What exactly is sleep hygiene – and why is it so important?

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Achieving consistently better sleep is sometimes a matter of habit. Good sleep hygiene encourages making sleep-positive adjustments to your environment and pre-bed behaviors. By regularly practicing good sleep hygiene, quality rest becomes a matter of routine.

Proper sleep hygiene encompasses your day and night, but while it might seem intimidating at first, sleep hygiene primarily relies on small but significant changes. And the more you do it, the easier it becomes, until sleep hygiene doesn't feel like any effort at all – it's just what you do before bed.

In this guide, we'll explore why good sleep hygiene matters and how to develop your own sleep-friendly routine. For sleep hygiene to be effective, it's important that your environment supports your rest, so make sure to check out our best mattress guide if your bed isn't providing the support you need.

What is proper sleep hygiene?

Proper sleep hygiene uses regular repetition of sleep-friendly habits to develop a healthy sleep routine. Sleep hygiene is both behavioral and environmental, and it involves following a sleep-friendly routine during the day and at night. Done correctly, sleep hygiene becomes a habit, providing a long-term solution for sleep difficulties.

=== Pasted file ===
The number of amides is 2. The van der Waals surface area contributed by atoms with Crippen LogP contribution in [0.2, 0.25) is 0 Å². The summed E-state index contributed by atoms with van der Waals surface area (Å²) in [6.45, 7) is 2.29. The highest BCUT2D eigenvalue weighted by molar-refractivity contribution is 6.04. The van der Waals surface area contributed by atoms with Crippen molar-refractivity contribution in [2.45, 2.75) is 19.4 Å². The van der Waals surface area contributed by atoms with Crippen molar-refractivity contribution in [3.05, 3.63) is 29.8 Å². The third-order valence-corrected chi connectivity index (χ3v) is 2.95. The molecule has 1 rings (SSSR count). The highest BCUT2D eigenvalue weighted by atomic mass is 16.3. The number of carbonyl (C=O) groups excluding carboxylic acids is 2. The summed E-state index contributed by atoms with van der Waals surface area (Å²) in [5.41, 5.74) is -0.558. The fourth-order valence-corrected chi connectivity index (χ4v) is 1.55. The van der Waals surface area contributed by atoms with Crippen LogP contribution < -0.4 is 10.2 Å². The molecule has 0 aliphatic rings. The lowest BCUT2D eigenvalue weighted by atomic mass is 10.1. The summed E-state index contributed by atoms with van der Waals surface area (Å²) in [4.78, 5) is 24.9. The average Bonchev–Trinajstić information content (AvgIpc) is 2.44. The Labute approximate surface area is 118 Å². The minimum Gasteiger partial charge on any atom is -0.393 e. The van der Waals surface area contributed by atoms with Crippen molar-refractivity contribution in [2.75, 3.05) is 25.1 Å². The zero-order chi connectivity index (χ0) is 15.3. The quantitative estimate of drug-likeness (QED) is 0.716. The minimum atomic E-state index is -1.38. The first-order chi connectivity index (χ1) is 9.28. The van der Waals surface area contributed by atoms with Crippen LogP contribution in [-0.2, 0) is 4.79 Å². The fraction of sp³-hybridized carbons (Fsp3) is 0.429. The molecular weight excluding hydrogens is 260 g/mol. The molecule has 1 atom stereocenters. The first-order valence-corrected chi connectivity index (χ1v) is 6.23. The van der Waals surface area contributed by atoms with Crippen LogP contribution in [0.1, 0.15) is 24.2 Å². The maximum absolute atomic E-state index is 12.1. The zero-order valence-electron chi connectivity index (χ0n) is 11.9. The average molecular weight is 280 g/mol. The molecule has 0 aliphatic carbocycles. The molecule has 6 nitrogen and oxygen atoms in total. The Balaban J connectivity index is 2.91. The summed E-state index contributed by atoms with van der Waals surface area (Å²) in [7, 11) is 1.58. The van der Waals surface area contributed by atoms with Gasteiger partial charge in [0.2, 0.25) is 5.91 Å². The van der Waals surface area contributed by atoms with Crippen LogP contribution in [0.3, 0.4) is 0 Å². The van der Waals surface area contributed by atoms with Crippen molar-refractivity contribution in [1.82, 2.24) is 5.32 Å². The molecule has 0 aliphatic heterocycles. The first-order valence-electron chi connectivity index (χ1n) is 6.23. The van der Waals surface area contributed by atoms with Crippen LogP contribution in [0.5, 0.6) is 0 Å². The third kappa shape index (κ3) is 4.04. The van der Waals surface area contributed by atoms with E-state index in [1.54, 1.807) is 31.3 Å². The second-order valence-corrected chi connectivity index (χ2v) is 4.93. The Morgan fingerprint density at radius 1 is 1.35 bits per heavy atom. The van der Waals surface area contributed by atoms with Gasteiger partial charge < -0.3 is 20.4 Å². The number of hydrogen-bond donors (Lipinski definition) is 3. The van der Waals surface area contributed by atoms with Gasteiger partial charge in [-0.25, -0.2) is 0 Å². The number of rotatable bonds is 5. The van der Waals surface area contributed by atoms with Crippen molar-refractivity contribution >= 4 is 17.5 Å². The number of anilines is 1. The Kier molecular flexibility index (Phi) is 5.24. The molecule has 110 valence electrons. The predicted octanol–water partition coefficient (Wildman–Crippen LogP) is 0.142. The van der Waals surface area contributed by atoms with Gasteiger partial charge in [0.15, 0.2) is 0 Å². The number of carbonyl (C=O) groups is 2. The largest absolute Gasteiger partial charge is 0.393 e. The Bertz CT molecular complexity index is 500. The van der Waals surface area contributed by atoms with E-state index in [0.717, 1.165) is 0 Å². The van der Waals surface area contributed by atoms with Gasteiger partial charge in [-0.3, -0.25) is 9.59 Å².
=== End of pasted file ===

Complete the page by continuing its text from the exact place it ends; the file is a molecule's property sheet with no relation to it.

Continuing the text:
"Quality sleep is essential for cognitive function, mood regulation, and overall well-being. By practicing good sleep hygiene, you'll feel more alert, focused, and energized during the day," says Lisa Artis, sleep expert and deputy CEO at Simba mattresses charity partner, the Sleep Charity. 

Why is sleep hygiene important?

Sleep hygiene prepares your body and mind for good sleep, and while it relies on consistency to work, it also delivers consistency. By practicing correct sleep hygiene, you should be able to enjoy high quality, high quantity sleep almost every night. Essentially, sleep hygiene turns good sleep into a habit. 

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Why is habit important? Studies – plus a lot of anecdotal evidence – show that humans are creatures of habit. We like routine, often doing the same things everyday, sometimes without even realizing. Regularly practicing sleep hygiene teaches our body the routine of going to bed, until good sleep becomes something that happens without thought or effort.